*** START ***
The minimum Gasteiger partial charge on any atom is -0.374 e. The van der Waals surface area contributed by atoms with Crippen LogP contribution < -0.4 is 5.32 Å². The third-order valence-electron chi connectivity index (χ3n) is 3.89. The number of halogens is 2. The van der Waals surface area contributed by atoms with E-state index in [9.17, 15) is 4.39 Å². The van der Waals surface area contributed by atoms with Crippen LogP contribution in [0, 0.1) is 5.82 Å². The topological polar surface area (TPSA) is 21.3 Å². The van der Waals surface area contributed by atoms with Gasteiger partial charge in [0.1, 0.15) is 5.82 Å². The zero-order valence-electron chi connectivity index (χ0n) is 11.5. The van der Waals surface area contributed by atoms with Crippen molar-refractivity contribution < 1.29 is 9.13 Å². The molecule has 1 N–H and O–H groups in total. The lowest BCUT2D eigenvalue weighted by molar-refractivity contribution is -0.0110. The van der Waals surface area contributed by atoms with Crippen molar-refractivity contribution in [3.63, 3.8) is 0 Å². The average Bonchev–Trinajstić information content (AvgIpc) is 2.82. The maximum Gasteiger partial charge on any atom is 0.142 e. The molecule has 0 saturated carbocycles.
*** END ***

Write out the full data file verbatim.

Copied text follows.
The minimum Gasteiger partial charge on any atom is -0.374 e. The van der Waals surface area contributed by atoms with Crippen LogP contribution < -0.4 is 5.32 Å². The third-order valence-electron chi connectivity index (χ3n) is 3.89. The number of halogens is 2. The van der Waals surface area contributed by atoms with E-state index in [9.17, 15) is 4.39 Å². The van der Waals surface area contributed by atoms with Crippen LogP contribution in [0, 0.1) is 5.82 Å². The topological polar surface area (TPSA) is 21.3 Å². The van der Waals surface area contributed by atoms with Gasteiger partial charge in [0.1, 0.15) is 5.82 Å². The zero-order valence-electron chi connectivity index (χ0n) is 11.5. The van der Waals surface area contributed by atoms with Crippen molar-refractivity contribution < 1.29 is 9.13 Å². The molecule has 1 N–H and O–H groups in total. The lowest BCUT2D eigenvalue weighted by molar-refractivity contribution is -0.0110. The van der Waals surface area contributed by atoms with Crippen molar-refractivity contribution in [3.63, 3.8) is 0 Å². The average Bonchev–Trinajstić information content (AvgIpc) is 2.82. The maximum Gasteiger partial charge on any atom is 0.142 e. The molecule has 0 saturated carbocycles.